On Libya, Obama has angered both sides in Congress
Congress raised few objections to presidential use of force in Afghanistan and Iraq, but the way President Obama has carried out the Libya mission has rankled both Democrats and Republicans.
The wars in Iraq and Afghanistan have cost US taxpayers more than $1.3 trillion over 10 years, but it took the 93-day engagement in Libya, which has yet to top $1 billion, to rouse Congress to challenge the White House over the president's powers to wage war.Skip to next paragraph
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The Republican caucus, focused for the past six months on cutting spending, is particularly divided about Libya. Some libertarians, including GOP freshmen, are siding with antiwar Democrats in an attempt to cut off war funding. Others see that move as a betrayal of the GOP’s tradition of support for national security.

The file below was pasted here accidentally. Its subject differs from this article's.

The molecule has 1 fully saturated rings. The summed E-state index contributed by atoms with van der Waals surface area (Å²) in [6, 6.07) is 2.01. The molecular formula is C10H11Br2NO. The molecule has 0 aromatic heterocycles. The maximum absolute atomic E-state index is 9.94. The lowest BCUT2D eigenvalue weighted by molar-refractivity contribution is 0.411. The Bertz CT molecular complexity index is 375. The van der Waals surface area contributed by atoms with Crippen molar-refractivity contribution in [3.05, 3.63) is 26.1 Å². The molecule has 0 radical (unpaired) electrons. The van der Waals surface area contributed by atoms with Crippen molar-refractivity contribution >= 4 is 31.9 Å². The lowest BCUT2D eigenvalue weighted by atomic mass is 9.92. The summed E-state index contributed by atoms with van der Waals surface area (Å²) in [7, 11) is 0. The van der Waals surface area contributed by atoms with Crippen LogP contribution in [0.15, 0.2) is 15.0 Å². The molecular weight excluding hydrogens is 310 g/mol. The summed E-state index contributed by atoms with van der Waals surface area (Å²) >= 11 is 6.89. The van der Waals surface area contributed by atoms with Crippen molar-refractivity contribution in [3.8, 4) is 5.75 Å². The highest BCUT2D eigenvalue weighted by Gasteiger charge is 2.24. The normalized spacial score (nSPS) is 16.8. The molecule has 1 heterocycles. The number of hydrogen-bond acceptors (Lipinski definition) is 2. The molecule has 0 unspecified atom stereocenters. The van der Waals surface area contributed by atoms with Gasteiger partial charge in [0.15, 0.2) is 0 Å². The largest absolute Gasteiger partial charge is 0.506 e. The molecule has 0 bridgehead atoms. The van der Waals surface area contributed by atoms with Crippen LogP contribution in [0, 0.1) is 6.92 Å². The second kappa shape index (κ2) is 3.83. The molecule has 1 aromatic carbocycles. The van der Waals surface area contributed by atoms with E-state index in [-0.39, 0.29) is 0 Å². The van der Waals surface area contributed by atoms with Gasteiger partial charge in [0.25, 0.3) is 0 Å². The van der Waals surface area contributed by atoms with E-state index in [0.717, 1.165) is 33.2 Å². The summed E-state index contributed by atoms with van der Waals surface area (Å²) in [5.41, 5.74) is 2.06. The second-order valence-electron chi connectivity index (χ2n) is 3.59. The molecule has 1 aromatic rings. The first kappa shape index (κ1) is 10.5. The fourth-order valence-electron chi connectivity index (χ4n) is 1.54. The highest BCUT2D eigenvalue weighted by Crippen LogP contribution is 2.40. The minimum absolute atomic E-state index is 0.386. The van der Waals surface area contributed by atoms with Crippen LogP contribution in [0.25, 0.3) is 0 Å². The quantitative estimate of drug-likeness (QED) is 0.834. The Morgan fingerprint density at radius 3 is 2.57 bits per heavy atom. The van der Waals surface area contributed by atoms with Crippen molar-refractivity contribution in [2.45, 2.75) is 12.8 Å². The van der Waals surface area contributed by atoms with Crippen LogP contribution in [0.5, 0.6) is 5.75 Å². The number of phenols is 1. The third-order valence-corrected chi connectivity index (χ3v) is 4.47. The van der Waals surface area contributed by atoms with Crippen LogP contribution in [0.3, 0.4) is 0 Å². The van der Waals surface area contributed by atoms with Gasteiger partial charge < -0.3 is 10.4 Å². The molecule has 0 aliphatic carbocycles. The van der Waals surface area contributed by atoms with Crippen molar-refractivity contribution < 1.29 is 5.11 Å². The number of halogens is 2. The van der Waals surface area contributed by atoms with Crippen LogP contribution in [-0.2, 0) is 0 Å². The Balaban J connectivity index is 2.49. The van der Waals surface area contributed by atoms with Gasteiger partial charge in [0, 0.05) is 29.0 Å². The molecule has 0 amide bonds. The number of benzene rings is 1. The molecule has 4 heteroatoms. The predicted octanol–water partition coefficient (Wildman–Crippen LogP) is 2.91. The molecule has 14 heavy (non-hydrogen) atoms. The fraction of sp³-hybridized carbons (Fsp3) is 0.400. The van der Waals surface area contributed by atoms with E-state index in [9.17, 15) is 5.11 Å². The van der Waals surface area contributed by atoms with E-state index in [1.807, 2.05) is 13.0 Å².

But all share a conviction that the president needs to take Congress’s constitutional role in times of war more seriously. “Libya has been handled extremely poorly by the president,” says Rep. Rob Bishop (R) of Utah. “If we cut the funding, it’s because this administration is so inexperienced.”
At a GOP caucus meeting on Wednesday, Republicans urged their leaders to take a measure to the floor that “had teeth,” several lawmakers said.
House Republicans currently have two options before them.
One measure toes the traditional Republican line of supporting the president's authority to use force. It would authorize limited US operations in Libya for a year.
The other option, still in the works, would cut off funding for combat missions in Libya, maintaining money only for “nonhostile actions.” The aim is to “cut off funding for hostilities, but not leave our NATO allies in the lurch,” says Michael Steel, a spokesman for Speaker John Boehner.
Floor votes on the two measures might not happen until Friday.